Latino Naturalization in Comparative Perspective
- LAST REVIEWED: 28 April 2017
- LAST MODIFIED: 19 March 2013
- DOI: 10.1093/obo/9780199913701-0034
- LAST REVIEWED: 28 April 2017
- LAST MODIFIED: 19 March 2013
- DOI: 10.1093/obo/9780199913701-0034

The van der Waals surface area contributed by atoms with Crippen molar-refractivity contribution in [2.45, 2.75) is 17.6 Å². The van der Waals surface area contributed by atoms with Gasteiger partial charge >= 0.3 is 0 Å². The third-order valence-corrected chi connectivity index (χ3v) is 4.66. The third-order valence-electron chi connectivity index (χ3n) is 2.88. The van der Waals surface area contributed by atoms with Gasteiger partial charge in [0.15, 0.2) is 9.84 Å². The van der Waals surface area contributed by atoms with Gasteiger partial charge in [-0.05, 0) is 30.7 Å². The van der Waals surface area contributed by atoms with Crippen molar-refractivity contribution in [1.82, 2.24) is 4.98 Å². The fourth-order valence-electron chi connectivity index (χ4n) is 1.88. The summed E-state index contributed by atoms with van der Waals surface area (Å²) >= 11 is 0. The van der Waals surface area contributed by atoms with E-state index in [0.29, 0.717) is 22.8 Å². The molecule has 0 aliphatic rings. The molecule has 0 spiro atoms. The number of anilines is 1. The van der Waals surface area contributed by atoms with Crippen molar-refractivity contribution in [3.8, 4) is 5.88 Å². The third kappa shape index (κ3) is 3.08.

Naturalization is the legal process by which an immigrant formally adopts the citizenship of the country of migration. More than for any other US racial/ethnic community, naturalization has been critical to the long-term civic and political incorporation of Latinos. Latino migration to the United States grew throughout the 20th century and will continue to surge in the 21st century. For these Latino immigrants to be able to engage fully in US politics and to make demands on political institutions equal to the native-born, they must naturalize. As suggested below, however, immigrants generally and Latino immigrants more specifically face barriers to naturalization. Latinos are less likely than other contemporary immigrant groups to naturalize, and those who do take longer to become US citizens. The costs to Latino empowerment of non-naturalization are not limited to the immigrant generation. Children of immigrants born in the United States are US citizens, but they are less likely to be fully socialized into US politics if their immigrant parents did not naturalize. Thus, despite birthright citizenship, Latino civic engagement and participation can continue to lag for the US-born children of immigrants. It is important to look at the question of naturalization broadly and comparatively in order to understand more fully why some immigrants naturalize and others do not. Most countries, for example, allow immigrants (or, in some cases, their children or grandchildren born in the country of migration) to naturalize, though all establish limits on who can naturalize and under what circumstances. Countries that have relied on large-scale ongoing immigration to build their national populations—such as Canada, the United States, Australia, and New Zealand—have established relatively low barriers to naturalization in the modern era but have histories of excluding some groups from naturalization or making it difficult for group members to exercise this right without state interference. Latinos fall into this latter category. Regardless of the standards for naturalization, not all immigrants who are eligible to naturalize do so, and no country requires immigrants to naturalize. Considering naturalization’s long-term importance to building national populations and the national political identity, naturalization policies are highly contested. The history of naturalization in the United States—and particularly of Latino naturalization—offers an example of this contestation and of the long-term importance of naturalization. Today, approximately 8 percent of new US citizens each year are newly naturalized citizens.